Monday, April 2, 2018

A to Z Challenge -The Letter B - Billy From Down The Street

I am participating in the “April Blogging From A to Z Challenge” for 2018.  Except for Sundays, but starting with Sunday April 1, I will be writing a post each day in April.  Working through the alphabet, by the end of the challenge I will have posted 26 writings.  

Billy From Down The Street

We all had a crush on Billy.    To me he was “Billy, from down the street”.   My friend Susan called him “next door neighbor Billy”.  Joy’s mom had several names for Billy.  Mainly she referred to him as “That Billy from across the street”.   
“Cookie,” she’d say, “that Billy from across street is bad news.” 
Everyone called Joy, “Cookie".  Everyone that is except Billy.  He called her “My Sweet Joy.” 
Even after all of these years,  I can still picture the color of his eyes.  They weren’t just blue, they were Billy blue.  
He had this way of looking straight into your eyes.   He would squint with a furrowed brow when he listened to you as if he really wanted to understand what you were saying. 
While most of the boys were sporting crew cuts, Billy wore his dark hair long and loose.  When he rode his bike, jumping the curbs, his hair flew wildly in all directions. 
Billy didn’t hang out much with the other neighborhood kids.  He was slightly built and not as tall as other boys his age.  He wasn’t into playing ball or trading comic books.   He mostly just wanted to be with his Sweet Joy.
Of course Cookie’s mom forbid her to see Billy.   “You stay away from him, Cookie!” she’d say. 
At the time I didn’t understand why Cookie’s mom was so wary of Billy.   I wondered if she just didn’t like his rebellious look, with the long hair and all. 
Most afternoons, after school, Cookie would come over to my house, then we would meet up with Susan. 
“Mom, I’m going over to the girl’s for a while,” Cookie would say.  She knew her mom would be watching out the window to make sure that Cookie was actually going where she said she was.  
Cookie also knew that Billy would be watching from his window.  He lived next door to Susan.  That was their signal.  We were their cover. 
We would all meet up at the park.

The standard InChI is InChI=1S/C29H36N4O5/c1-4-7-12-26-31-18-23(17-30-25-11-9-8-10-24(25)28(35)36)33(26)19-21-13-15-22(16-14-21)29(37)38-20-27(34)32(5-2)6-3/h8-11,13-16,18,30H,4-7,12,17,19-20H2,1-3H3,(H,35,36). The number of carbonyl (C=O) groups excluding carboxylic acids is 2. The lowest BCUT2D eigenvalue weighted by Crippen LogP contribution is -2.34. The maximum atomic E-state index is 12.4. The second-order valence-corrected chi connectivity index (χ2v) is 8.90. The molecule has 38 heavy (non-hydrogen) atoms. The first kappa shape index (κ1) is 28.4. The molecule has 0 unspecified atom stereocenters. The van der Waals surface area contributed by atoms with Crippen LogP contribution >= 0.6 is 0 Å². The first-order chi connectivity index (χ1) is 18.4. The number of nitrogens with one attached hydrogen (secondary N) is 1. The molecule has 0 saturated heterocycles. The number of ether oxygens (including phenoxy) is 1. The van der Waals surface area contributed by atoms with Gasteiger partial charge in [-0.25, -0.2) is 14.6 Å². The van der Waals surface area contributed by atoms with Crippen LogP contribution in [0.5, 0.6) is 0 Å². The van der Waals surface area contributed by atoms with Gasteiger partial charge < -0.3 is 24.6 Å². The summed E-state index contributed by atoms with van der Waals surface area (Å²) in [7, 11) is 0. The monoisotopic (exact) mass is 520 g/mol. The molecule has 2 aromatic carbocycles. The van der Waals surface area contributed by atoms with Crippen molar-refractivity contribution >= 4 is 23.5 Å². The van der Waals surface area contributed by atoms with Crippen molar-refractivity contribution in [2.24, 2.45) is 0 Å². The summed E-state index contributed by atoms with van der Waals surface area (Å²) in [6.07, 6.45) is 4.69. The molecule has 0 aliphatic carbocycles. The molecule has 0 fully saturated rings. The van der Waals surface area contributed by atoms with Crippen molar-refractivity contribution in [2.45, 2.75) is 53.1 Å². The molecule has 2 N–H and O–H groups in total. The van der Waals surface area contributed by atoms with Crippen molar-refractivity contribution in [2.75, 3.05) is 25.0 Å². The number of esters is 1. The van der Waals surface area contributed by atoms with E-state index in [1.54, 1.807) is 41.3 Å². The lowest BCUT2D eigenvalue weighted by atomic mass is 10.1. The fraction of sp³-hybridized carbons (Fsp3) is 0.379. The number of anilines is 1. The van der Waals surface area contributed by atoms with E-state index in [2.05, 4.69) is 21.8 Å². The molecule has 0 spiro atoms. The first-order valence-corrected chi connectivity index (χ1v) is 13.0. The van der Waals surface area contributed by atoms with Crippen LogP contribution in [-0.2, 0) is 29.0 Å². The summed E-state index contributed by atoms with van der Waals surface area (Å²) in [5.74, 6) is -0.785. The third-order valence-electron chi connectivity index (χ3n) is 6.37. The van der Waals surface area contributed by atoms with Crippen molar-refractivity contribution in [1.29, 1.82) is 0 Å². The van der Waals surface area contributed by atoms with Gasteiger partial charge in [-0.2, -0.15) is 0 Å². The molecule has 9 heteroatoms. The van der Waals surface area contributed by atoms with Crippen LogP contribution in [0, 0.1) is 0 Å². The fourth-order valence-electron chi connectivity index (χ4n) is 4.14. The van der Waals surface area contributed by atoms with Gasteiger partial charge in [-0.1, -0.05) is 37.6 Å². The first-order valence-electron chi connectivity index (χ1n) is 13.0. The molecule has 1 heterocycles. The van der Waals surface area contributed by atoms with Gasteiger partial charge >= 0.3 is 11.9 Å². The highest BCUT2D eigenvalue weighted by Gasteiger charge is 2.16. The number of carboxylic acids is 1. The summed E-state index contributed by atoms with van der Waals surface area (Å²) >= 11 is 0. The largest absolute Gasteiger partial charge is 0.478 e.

It was, as far as I knew, quite innocent.  After all, we were barely teenagers.  We would swing on the swings and climb on the bars.  We would joke and laugh.  I fondly remember it as a fun time.  Most important of all, we would make sure we were all home before dinner.
This went on all through the spring and summer.   
In September, at the start of a new school year, Cookie’s mom found a note from Billy in Cookie’s room. 
So, Cookie was grounded and pretty much confined to her house. 
“If you want to see your friends, they can come over here,” her mom would say.
Whenever we would be with her, she only wanted to talk about Billy.  
“We are madly in love,” she would say. 
“I am so crazy about Billy, the other day I put the cereal box in the fridge and the milk in the pantry,” she said with a giggle. 
So, Susan and I began to spend less and less time with Cookie.  
Billy didn’t attend the same school that we did.  I’m not sure how he and Cookie managed to still communicate and see each other.  But apparently they did.
I’ll never forget this night. At 2:30 in the morning, I was awoken by the door bell ringing and loud knocking on our front door.  
My parents, my sister and I jumped out of bed.  Even though we were all still half asleep, we were shaken as we raced to the front door. 
The two policeman stood in the foyer. 
“When was the last time you spoke to Joy?” the taller one asked.
I was confused and not thinking clearly.   “Um, uh…,” I stammered.   
Gathering my thoughts together, I remembered that Cookie wasn’t in school on Wednesday.  
And that’s what I told the officers.
I thought a moment more and said, “I think I talked to Cookie, uh I mean Joy, on Tuesday.”
“Our lockers are next to each other."
“What did you talk about?”  The shorter man asked.
“Nothing special,”  I said.
“What is this about?”  my father wanted to know. 
Finally, they told us that Cookie had not come home from school and neither had Billy.
By daylight the pair had been found “hiding” at the park.  
Years later, Susan admitted to me that she was the one who suggested that was where they might have gone. 
Needless to say, the more Cookie’s parents tried to keep her and Billy apart, the more skillful they became at finding ways to see each other.  
A year later, Billy and his family moved to another state.  
Cookie and I drifted further apart.  Susan and I still keep in touch.  
I think I heard that Cookie wound up marrying someone she met in college.
Tragically, Billy did not live a long life.  I guess there is something to be said for a mother’s intuition.

Have you ever had a Billy or a Cookie in your life?


  1. We all have a Billy and Cookie from school days. Nice story of high school crushes.

    1. Thanks! Yes, I guess there are always the rebels.

  2. The harder one works to keep them apart, the harder they'll try to get together. Alas... Kind of a sad story, but all too common.

    1. Sometimes as a parent, it’s hard to let things play out the way they will.